Here's a potted
history of my great grandad which you might find interesting?
My great grandad
Elijah Isaacs got off to a bad start. Soon after his birth on
21st March 1848, the Aldgate registrar made out his birth
certificate to "Eliza" and put him down as a girl.
He was born at
27 Hutchison Avenue, Gravel Lane, an address which is a trifle
baffling as the census shows Hutchison Avenue to fizzle out
before number 27. Maybe that address was more upmarket sounding
than mere Gravel Lane?
The real mystery
is why he was born in London at all as his parents had moved
from London and married in 1837 in Birmingham. All I can think
is that a family member was not too well and the family had gone
to London to pay their last respects.
Their trip had
its downside, as the Elijah's father went bankrupt shortly
afterwards. Maybe the high cost of temporarily moving to London
and deserting his tailoring business was the last straw?
Birmingham when he was a teenager, Elijah met Jessie Smith in
Liverpool, married and opened a habberdashers & tailors shop.
Lewis was Jewish, and his sons and grandsons remained so over a
period of over 100 years (that's another story) but Elijah must
have deserted the faith when he was married in the Liverpool
Registry Office in 1873.
raised a family of 8 children the old boy must have decided on a
change and, in 1891, deserted his wife and ran off with a young
catholic girl nearly half his age.
shortly afterwards, it is said of a broken heart.
Within a few
months Elijah had married his girlfriend and they had a child
who sadly died only a few months old.
were clearly upset about the whole affair, and all changed their
name from Isaacs to Henry. Except my grandad.
Elijah duly met
his end, rejected by his children and died in the Liverpool
Workhouse infirmary and was buried in an unmarked grave in a
plot reserved for penniless catholics. His second wife died
have been so different. Around 1892 a chap by the name of Marks,
visiting Liverpool, asked him if he was interested in joining
him and opening a chain of habberdashers.... Elijah, it is said,
had other things on his mind and declined, leaving the way open
for a Mr Spencer.
lived in Wentworth street in the late 1950’s as a child. I
remember it well!
went to school in old montague street, I’ve since visited and
the school is no longer there.
One thing that I remember very fondly is my mum had a friend
that worked/ owned a wet fish shop in the area..her name was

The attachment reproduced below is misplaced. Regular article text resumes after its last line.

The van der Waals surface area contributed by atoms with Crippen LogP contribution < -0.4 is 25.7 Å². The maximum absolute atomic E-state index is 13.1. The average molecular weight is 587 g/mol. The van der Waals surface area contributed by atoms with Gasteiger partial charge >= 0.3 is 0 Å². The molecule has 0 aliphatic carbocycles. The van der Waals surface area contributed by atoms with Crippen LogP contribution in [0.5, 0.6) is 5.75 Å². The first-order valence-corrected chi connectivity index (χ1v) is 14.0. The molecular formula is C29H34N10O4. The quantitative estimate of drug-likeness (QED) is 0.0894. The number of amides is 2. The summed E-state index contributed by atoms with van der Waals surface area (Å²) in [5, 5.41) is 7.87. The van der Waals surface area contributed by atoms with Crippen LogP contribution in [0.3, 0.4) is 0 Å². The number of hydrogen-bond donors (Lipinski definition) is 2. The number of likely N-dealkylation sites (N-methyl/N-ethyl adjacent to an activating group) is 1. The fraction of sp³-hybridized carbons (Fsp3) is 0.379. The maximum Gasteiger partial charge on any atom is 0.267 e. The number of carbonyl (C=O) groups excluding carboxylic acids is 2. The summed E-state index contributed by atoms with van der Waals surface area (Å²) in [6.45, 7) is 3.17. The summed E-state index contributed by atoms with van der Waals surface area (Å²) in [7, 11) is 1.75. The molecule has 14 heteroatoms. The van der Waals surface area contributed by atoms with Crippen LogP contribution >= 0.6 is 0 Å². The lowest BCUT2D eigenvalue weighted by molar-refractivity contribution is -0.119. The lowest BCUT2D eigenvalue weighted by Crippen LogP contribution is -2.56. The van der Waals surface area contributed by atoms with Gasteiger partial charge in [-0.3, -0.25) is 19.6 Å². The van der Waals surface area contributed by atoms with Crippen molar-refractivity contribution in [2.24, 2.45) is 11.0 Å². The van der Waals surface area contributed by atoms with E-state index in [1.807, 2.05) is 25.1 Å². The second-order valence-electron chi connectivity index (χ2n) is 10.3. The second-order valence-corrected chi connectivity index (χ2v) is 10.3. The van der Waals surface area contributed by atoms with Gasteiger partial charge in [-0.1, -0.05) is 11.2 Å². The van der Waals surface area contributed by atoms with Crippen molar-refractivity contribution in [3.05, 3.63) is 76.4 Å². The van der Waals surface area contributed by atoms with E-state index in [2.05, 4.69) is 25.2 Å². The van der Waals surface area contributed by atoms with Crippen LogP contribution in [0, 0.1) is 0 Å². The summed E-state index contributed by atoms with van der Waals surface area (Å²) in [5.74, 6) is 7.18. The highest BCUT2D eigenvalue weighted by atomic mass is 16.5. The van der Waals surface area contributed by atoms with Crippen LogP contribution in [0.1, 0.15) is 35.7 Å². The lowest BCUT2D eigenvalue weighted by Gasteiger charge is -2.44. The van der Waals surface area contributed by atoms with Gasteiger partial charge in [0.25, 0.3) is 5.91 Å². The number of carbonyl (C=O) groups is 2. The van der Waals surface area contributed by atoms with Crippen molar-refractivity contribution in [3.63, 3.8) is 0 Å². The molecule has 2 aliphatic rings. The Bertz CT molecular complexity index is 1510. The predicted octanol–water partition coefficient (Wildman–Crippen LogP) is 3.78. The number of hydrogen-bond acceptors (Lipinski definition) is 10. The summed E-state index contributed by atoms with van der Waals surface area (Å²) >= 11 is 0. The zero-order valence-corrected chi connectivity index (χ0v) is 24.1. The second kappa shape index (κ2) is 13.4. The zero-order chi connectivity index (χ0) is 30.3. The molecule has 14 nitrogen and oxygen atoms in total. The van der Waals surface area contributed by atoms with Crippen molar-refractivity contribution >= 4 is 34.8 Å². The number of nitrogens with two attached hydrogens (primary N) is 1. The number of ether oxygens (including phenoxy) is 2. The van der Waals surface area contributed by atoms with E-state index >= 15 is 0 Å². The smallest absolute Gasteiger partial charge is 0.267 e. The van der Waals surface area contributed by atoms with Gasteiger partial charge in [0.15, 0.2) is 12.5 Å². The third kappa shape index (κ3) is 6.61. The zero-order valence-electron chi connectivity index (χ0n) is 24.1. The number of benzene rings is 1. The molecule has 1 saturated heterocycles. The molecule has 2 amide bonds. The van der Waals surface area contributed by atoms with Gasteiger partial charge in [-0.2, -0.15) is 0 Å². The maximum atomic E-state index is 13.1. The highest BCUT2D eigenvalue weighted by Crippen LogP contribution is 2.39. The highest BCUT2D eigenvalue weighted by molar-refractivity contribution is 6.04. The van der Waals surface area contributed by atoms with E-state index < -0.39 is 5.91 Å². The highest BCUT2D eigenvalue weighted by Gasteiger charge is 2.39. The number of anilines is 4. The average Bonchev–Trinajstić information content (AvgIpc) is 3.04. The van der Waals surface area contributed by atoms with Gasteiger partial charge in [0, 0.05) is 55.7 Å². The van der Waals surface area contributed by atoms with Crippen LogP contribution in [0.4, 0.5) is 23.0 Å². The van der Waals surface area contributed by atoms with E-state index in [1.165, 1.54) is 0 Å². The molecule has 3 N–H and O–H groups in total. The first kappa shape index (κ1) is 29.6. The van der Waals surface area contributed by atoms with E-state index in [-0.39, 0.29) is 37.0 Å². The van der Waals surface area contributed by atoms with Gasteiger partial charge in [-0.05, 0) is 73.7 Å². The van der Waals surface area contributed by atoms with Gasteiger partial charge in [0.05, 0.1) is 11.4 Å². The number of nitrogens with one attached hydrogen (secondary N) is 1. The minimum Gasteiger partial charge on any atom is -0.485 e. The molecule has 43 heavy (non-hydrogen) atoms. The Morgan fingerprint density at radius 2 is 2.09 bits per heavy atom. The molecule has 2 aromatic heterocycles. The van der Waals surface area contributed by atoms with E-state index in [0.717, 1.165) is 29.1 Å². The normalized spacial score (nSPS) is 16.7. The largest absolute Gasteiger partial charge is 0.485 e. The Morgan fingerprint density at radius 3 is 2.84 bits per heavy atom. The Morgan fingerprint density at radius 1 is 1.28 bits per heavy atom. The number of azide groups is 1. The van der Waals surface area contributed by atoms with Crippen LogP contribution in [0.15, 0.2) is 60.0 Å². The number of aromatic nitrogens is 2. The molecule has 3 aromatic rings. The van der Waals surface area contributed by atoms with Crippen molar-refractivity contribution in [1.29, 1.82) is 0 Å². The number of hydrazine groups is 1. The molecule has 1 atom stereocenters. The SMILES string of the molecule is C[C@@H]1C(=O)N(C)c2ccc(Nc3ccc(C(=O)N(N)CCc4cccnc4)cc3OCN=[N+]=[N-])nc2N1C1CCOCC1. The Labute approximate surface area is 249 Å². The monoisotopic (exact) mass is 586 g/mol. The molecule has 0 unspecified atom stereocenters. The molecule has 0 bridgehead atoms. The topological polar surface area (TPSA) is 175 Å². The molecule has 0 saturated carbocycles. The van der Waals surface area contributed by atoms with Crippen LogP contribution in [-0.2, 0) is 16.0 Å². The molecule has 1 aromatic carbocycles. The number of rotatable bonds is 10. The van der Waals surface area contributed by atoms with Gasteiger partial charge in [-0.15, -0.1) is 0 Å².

Kitty Bass, I wonder if anyone remembers the shop or the owners.
I see one of your photo’s is of a fish shop.
Love your site, well done for keeping so many memories alive.
have managed to purchase from Amazon a dvd...The London nobody
knows...James Mason. Can’t wait to see it.
Once again thank you for your time.
Kind regards, Ann
In 1950 I went to work for SNG & A Mackover, located on
Whitechapel Rd not far from Gardeners Corner. There was a cafe
next door named "Curlies". Before WW2 my father had a tailors
factory on Mansell Street and we had relatives on Romford
Street. We also had relatives on Broomhead Street in the East
End. I also worked on weekends on Peticoat Lane. I remember
Blooms Restaurant also in Whitechapel
I have lived in the USA since 1954 and am now in Arizona.
Would love to hear from you and maybe take a tour when I shall
be in England next August for ten days.
Best wishes for Chanukkah, Shalom,
Grandfather Myer Berg (aka vandenburg) lived in stoney lane
buildings. He was secretary of an Anglo Dutch club which helped the dutch
Family history says that because of this he was the co-founder
with Mike Stern (who I regularly met with my dad)
of the Stepney Street Traders Association.
Dad and grandad both went to Jews FRee School in Bell
Lane. Do you have any info on the Anglo Dutch Club or his
with Stepney street traders?
Thank you - I loved your site.
My name is Monty
Mallin.In your web page you mentioned Ruth London who is a
mutual friend of mine.
Have known Ruth since I was 17 years old and I am now 81 and
living in Perth West Australia and have done since 1962.But have
been in touch with her and many other friends from Oxford & St
Georges.I also did the walking tour of yours a number of years
back when on a visit to London. I found your web page
fascinating and kept me glued to my computer for hours. It was
sent to me by another friend Alf Wilkins another member of
OstG.Did you belong to a Jewish Youth Club?
Hoping to hear
from you sometime
website copyright of Philip